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Lecture 13

PSY3102 Lecture 13: Conflict Part 1
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Department
Psychology
Course
PSY3102
Professor
Yaroslav Konar
Semester
Winter

Description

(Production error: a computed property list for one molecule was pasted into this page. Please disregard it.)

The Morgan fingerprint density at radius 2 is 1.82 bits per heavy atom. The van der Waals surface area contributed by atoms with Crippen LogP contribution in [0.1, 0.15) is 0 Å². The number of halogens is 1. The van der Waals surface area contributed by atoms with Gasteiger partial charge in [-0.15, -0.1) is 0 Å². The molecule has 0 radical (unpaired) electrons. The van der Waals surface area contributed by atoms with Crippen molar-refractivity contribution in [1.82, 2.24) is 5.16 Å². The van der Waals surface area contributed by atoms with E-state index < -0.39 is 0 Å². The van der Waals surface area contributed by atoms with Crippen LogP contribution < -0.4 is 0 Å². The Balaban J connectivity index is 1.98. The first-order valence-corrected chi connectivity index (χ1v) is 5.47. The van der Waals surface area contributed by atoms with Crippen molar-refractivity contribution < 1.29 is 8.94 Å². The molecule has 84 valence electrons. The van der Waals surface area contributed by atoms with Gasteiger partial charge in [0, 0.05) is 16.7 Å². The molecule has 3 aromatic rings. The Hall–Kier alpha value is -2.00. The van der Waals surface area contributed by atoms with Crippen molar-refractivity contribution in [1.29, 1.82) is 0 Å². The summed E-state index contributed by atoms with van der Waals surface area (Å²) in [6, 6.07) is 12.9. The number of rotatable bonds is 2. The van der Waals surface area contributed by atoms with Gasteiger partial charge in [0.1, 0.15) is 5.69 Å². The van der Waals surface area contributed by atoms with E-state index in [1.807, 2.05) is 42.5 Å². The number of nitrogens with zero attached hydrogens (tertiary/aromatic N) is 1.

Lecture Thirteen: Conflict Part 1 Conflicts within intimate partnerships are more likely to cover a different range of topics and are less reserved than conflicts with a stranger or acquaintance. Conflicts as destructive: historically, intimate conflicts were viewed as bad for the relationship. Transformational View: conflicts are a necessary part of every relationship. Definition of Conflict: interpersonal process that occurs whenever the actions of one person interfere with the actions of another, this applies to any type of relationship. Gottman and Krokoff (1989): defensiveness, stubbornness, and withdrawal were related with dysfunctional relationships long-term. This is because there is often an escalation of conflict rather than resolution. If the resolution favours partnerships, the relationship progresses. If resolutions favours the individual, the relationship is more likely to dissolve. Lack of conflict: the relationship becomes boring and the couple will only have positive things to devalue over time Gain-Loss Hypothesis (Aronson and Linder 1965): predicts that relationships without conflict will become boring (leads to idealized relationships where you don’t fight) which is not always healthy. Types of Conflict i. Fully Structured ii. Partially Structured iii. Unstructured iv. Revolutionary: meta-conflicts, conflicts about conflicts SIllars and Weisbert (1987): small conflicts follow a predictable pattern of communication (more structured), while severe conflicts are not predictable — additionally they are illogical, chaotic, and uncontrollable. External Sources of Conflict: social support, alternative relationships and options, income, and employment. Internal Sources of Conflict: allocation or sharing of resources, time spent together, racial dissimilarity, communication quality, balancing needs, isolation vs. intimacy. Children account for the largest proportion of conflicts, followed by chores, communication, leisure, work, money, habits, relatives, commitment, intimacy, friends, and lastly personality. Fincham and Bradbury argue the due to how complex relationships are, there are multiple sources of conflict on the individual level, dyadic level, and societal level. Each could lead to conflict at the level regarding the self, partner, relationship, or external environment. Gender’s effects on conflict: men and women have been shown to be different on some fundamental characteristics. Having two very different people in close proximity often leads to conflicts. Surra and Longstreth (1990) found that in dating couples there are differences for activity preferences based on socialization. This could lead to conflict, in addition to men’s low topical cohesion. Demand/Withdrawal Pattern of Conflict: summarizes the majority of experiences. The wife tries to engage in conversation, or complains and the husband retreats with escalates conversation. The wife is “demanding” and the husband is “withdrawing” Psychological Orientation: i. Psychological femininity: more likely to work on relationship ii. Psychological masculinity: more
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